Con­nect­ing to com­mu­nity

GA Voice - - Outspoken -

When I came out at age 38, I didn’t know a sin­gle gay per­son. I had lived my life in an evangelical bub­ble and my life was largely made up of church mem­bers. It was a scary prospect to get out there and start to meet peo­ple and de­velop friend­ships but I was hell-bent on cre­at­ing a life for my­self that I wouldn’t re­gret at the end of it.

The first “gay” thing I ever did was go to a lo­cal gay bar. I’m not a big drinker and hadn’t been to many bars in my life up to that point. I didn’t even know what a bar tab was. Ev­ery­one there seemed to know each other al­ready, it was very smoky so I couldn’t breathe and the mu­sic was too loud for me to ac­tu­ally try to en­gage in con­ver­sa­tion with any­one, even if I pos­sessed the courage to (which I didn’t).

I sat in a dark cor­ner, nurs­ing a hor­ri­ble cock­tail, hop­ing that an at­trac­tive, fem­i­nine woman would walk up to me and start an in­ter­est­ing con­ver­sa­tion about books, pol­i­tics or ‘80s hair bands. Need­less to say, I left dis­ap­pointed but not dis­cour­aged.

I told a straight friend about my neg­a­tive gay bar ex­pe­ri­ence. She took me to down­town Decatur and in­formed me that it was the “les­bian cap­i­tal of the na­tion.” I re­mem­ber walk­ing around Decatur Square look­ing for les­bians and not know­ing how to iden­tify them (my gay­dar is still non-ex­is­tent).

Iron­i­cally, I work in down­town Decatur now and each time I walk through the square, it takes me back to that day when I was search­ing the faces of the women there look­ing for some sign that she was like me. I wanted some­one to see that I was gay and ac­knowl­edge it some­how.

Fi­nally, I de­cided to stop wish­ing some­one would ap­proach me to be my friend and just started be­ing my­self. I did what I’ve done my whole life: I vol­un­teered. I found sev­eral LGBTQ non­profit groups and asked them what I could do to help. I or­ga­nized at the Rush Cen­ter. I worked at the si­lent auc­tion at the an­nual HRC din­ner. I manned reg­is­tra­tion ta­bles at var­i­ous events and, as a re­sult, I be­gan meet­ing my gay self as well as my queer com­mu­nity.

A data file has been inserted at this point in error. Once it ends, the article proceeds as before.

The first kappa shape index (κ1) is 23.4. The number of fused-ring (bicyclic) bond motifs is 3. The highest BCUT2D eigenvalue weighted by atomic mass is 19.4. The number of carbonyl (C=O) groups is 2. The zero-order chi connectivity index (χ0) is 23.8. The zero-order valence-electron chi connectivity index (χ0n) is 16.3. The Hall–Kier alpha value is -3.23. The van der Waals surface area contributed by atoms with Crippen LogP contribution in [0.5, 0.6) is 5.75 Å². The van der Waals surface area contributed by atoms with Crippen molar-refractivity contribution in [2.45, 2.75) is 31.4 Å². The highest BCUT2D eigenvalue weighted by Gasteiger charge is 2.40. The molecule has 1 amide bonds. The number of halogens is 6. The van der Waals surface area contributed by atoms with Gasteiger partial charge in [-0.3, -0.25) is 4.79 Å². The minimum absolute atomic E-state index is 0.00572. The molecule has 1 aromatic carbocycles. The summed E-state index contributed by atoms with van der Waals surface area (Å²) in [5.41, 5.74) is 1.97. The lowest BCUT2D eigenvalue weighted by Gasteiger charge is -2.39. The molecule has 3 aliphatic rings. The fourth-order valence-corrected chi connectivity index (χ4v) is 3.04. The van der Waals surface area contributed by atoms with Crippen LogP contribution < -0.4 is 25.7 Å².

Through­out the years, I have been able to con­nect with the most amaz­ing men and women that make up the queer com­mu­nity in At­lanta. I have de­vel­oped qual­ity friend­ships with peo­ple who work ev­ery day to make the world a better place for oth­ers to live in. They speak for those who don’t have voices, re­sources or abil­i­ties to ef­fect change for them­selves. They show love in ways that I could never con­ceive of.

When I think back to my first gay bar ex­pe­ri­ence when I didn’t know a soul, it makes me happy to know that I made my life into what I had spent so many years yearn­ing for it to be. I work on a (largely) gay real es­tate team, free­lance write for At­lanta’s lo­cal LGBT bi-weekly, a gay law firm and a gay-owned olive oil tast­ing room. I also just fin­ished a year of be­ing the pres­i­dent of my lo­cal PFLAG chap­ter.

Steep­ing my­self in my com­mu­nity as a vol­un­teer and then as a pro­fes­sional not only gave me the op­por­tu­nity to help al­le­vi­ate some of the prob­lems that our queer com­mu­nity faces, but it gifted me the fam­ily that I al­ways yearned for but was never able to par­tic­i­pate in. I’m hap­pily a part of LGBTQ At­lanta and here to stay.

Shan­non Hames is a mom, writer, re­al­tor, vol­un­teer, rocker chick, world trav­eler, and ’80s hair band afi­cionado. She loves ba­bies, ob­serv­ing peo­ple, read­ing great books and tak­ing hot baths. She has been writ­ing for Ge­or­gia Voice since 2010.

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